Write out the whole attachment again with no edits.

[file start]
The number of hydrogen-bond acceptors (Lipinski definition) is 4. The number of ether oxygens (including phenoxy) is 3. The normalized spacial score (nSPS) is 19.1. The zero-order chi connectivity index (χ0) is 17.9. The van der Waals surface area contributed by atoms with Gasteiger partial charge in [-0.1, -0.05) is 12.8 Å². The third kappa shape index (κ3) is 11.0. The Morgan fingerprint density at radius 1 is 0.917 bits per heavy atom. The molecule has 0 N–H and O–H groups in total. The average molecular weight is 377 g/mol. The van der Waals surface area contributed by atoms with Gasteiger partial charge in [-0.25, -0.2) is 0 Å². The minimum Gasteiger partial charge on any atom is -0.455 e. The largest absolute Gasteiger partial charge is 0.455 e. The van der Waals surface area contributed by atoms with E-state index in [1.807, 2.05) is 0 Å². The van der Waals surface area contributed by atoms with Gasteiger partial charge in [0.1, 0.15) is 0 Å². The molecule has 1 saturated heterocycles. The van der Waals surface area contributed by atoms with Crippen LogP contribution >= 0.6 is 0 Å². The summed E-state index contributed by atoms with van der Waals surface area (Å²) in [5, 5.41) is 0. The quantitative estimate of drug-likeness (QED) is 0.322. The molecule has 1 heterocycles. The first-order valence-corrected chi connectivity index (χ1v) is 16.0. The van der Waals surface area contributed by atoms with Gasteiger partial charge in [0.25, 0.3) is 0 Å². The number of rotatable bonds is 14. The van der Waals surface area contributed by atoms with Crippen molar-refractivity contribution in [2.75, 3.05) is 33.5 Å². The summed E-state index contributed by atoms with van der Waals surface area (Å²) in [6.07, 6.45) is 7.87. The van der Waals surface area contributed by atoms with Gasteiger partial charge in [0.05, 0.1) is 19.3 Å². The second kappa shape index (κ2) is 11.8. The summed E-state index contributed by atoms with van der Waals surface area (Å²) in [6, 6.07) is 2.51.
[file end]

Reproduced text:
The number of hydrogen-bond acceptors (Lipinski definition) is 4. The number of ether oxygens (including phenoxy) is 3. The normalized spacial score (nSPS) is 19.1. The zero-order chi connectivity index (χ0) is 17.9. The van der Waals surface area contributed by atoms with Gasteiger partial charge in [-0.1, -0.05) is 12.8 Å². The third kappa shape index (κ3) is 11.0. The Morgan fingerprint density at radius 1 is 0.917 bits per heavy atom. The molecule has 0 N–H and O–H groups in total. The average molecular weight is 377 g/mol. The van der Waals surface area contributed by atoms with Gasteiger partial charge in [-0.25, -0.2) is 0 Å². The minimum Gasteiger partial charge on any atom is -0.455 e. The largest absolute Gasteiger partial charge is 0.455 e. The van der Waals surface area contributed by atoms with E-state index in [1.807, 2.05) is 0 Å². The van der Waals surface area contributed by atoms with Gasteiger partial charge in [0.1, 0.15) is 0 Å². The molecule has 1 saturated heterocycles. The van der Waals surface area contributed by atoms with Crippen LogP contribution >= 0.6 is 0 Å². The summed E-state index contributed by atoms with van der Waals surface area (Å²) in [5, 5.41) is 0. The quantitative estimate of drug-likeness (QED) is 0.322. The molecule has 1 heterocycles. The first-order valence-corrected chi connectivity index (χ1v) is 16.0. The van der Waals surface area contributed by atoms with Gasteiger partial charge in [0.25, 0.3) is 0 Å². The number of rotatable bonds is 14. The van der Waals surface area contributed by atoms with Crippen molar-refractivity contribution in [2.75, 3.05) is 33.5 Å². The summed E-state index contributed by atoms with van der Waals surface area (Å²) in [6.07, 6.45) is 7.87. The van der Waals surface area contributed by atoms with Gasteiger partial charge in [0.05, 0.1) is 19.3 Å². The second kappa shape index (κ2) is 11.8. The summed E-state index contributed by atoms with van der Waals surface area (Å²) in [6, 6.07) is 2.51.